As a Business Owner, Which Social Media Platform Should You Use?

social media word cloud

As The Small Business Authority, we decided to lend a helping hand with this decision as well, outlining the strengths of both to see which is a better fit for your preferred social media platform.

Facebook Advantages

More Personal – If you are into relationship building, Facebook remains the unequivocal leader in social media. While new algorithms preclude your audience from likely seeing all your posts on their feed, you are able to receive and communicate significantly more information, content, and (and arguably personality) with Facebook than Twitter.

Versatility – Facebook’s platform allows for personal profiles, professional profiles, business pages, and fan pages so there is a bit more latitude. While Twitter allows for the same concept, ultimately there is no difference in appearance or functionality. So, if multiple options is important, consider Facebook’s power of choice.

Facebook Ads – Facebook allows businesses to purchase targeted ads to extremely specific demographics. Graph search is Facebook’s newest toy that is incredible for targeting like-minded people (yes, potential clients). The possibilities are admittedly intriguing.

Benefits of Twitter

Continue reading here http://www.forbes.com/sites/thesba/2013/04/17/as-a-business-owner-which-social-media-platform-should-you-use/

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Facebook Pages Are a Bad Investment for Small Businesses

Image representing Facebook as depicted in Cru...

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In my last four posts I’ve shared some of the lessons that I’ve learned from helping set up lullubee.com, a new business that makes and markets kits for making crafts. After we launched the site and figured out how to take orders and ship products, the next task we faced was to get more visitors to the site, and ultimately more sales. In the next few posts I’ll cover several of the techniques we implemented, but in this post I’ll focus on Facebook marketing.

The first thing we did was to set up our Facebook Page, as recommended in Facebook’s “Four Steps to Business success on Facebook“.

Once you set up your page, you need to get users to visit it and, hopefully, to “like” it. The reason you want people to like your page is that your posts will then appear on that users news feed. Over time this will allow you, according to Facebook, to start “building loyalty and creating opportunities to generate sales.” The first method to get likes is to promote it on your own website using Facebook social plugins. As this costs nothing, you may as well do it, but the percentage of visitors that click on these is typically very small. The second is to purchase Facebook Ads that persuade people to visit your page and to like it. The irony of spending money to promote our Facebook page instead of our site was not lost on us.

After some experimentation I was able to create several ads that successfully generated likes on our page at costs that averaged from $0.27 to $0.57 per like. We spent some money and built up several thousand likes, all the while optimizing the campaign to better target likely customers. We justified the expense as it seemed to be analogous to building up a database of email addresses of people that wanted to learn about our site and our products. However, we shortly discovered our error.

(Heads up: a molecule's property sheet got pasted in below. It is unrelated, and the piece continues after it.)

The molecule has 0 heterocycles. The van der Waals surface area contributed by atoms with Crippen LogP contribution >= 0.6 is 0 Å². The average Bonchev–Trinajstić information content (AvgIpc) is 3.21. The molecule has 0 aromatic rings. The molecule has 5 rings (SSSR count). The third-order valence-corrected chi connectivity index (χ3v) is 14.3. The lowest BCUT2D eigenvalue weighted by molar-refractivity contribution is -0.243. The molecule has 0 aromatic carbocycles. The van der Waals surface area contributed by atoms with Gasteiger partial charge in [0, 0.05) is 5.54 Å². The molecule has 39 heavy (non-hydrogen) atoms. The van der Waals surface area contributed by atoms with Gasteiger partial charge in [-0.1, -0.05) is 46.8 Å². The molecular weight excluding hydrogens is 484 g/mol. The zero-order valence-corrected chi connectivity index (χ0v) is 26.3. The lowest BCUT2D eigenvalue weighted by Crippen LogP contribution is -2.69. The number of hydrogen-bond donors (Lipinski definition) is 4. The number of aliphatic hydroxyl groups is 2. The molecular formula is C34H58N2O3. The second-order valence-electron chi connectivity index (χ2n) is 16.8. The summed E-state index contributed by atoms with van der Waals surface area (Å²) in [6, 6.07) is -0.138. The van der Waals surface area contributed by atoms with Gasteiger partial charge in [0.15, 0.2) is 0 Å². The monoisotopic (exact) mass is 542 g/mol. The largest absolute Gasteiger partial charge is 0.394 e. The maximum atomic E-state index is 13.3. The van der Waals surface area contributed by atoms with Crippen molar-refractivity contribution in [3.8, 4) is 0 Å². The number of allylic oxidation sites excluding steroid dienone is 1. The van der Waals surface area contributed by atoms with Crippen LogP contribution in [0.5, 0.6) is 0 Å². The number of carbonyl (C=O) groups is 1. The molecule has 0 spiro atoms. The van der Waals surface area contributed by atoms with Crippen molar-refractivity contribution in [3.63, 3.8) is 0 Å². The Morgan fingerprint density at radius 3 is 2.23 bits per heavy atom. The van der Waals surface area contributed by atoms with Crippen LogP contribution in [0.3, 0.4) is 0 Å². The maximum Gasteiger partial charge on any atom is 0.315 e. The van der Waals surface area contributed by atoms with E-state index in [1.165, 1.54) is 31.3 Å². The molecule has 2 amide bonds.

The next part of this article goes on to show a few facts about the number of posts that your user sees in their feed …. If you assume that most of your users see your posts in their feed then you will be surprised by the facts. Continue reading the article at http://www.forbes.com/sites/elandekel/2013/01/22/facebook-pages-are-a-bad-investment-for-small-businesses/

5 Risk Removal Strategies To Boost Online Sales

When a person comes to your site to buy your product or service, or even just to browse through what you offer, he or she usually has several concerns:

  • Is this company legit?
  • Does it work as advertised?
  • Will I get my money’s worth?
  • What if I am unhappy with my purchase?

These and others oftentimes prevent a client from buying, or at least delay the decision-making. The good news is that there are a number of simple but proven risk removal techniques that, when implemented correctly, may have an immediate and dramatic effect on your online sales.

# 1. Try before you buy (shareware model)

# 2. Use the freemium model

# 3. Let customers pay only if they like your work

# 4. Guarantee results where others can’t

# 5. Let the client set the price

Read the full article here at  http://tweakyourbiz.com/technology/2013/05/13/5-risk-removal-strategies-to-boost-online-sales/


Making positive reviews work for you

Positive reviews and feedback scores can be vital to the well being of a fledgling business. Negativity will clip your feathers, but positive responses could give your business wings.

The savvy consumer will always check what past customers have been saying about a business or its products, and their opinion is easily swayed. Here are six pointers on how to ensure that your business gets glowing reviews and that your business reputation stays sparkling.

Know where the feedback is coming from

There are plenty of websites where anyone can post reviews about a business- you’ll want to do a quick Google search of your business name to make sure you are up to date with what is being said on various feedback websites. Continue reading…

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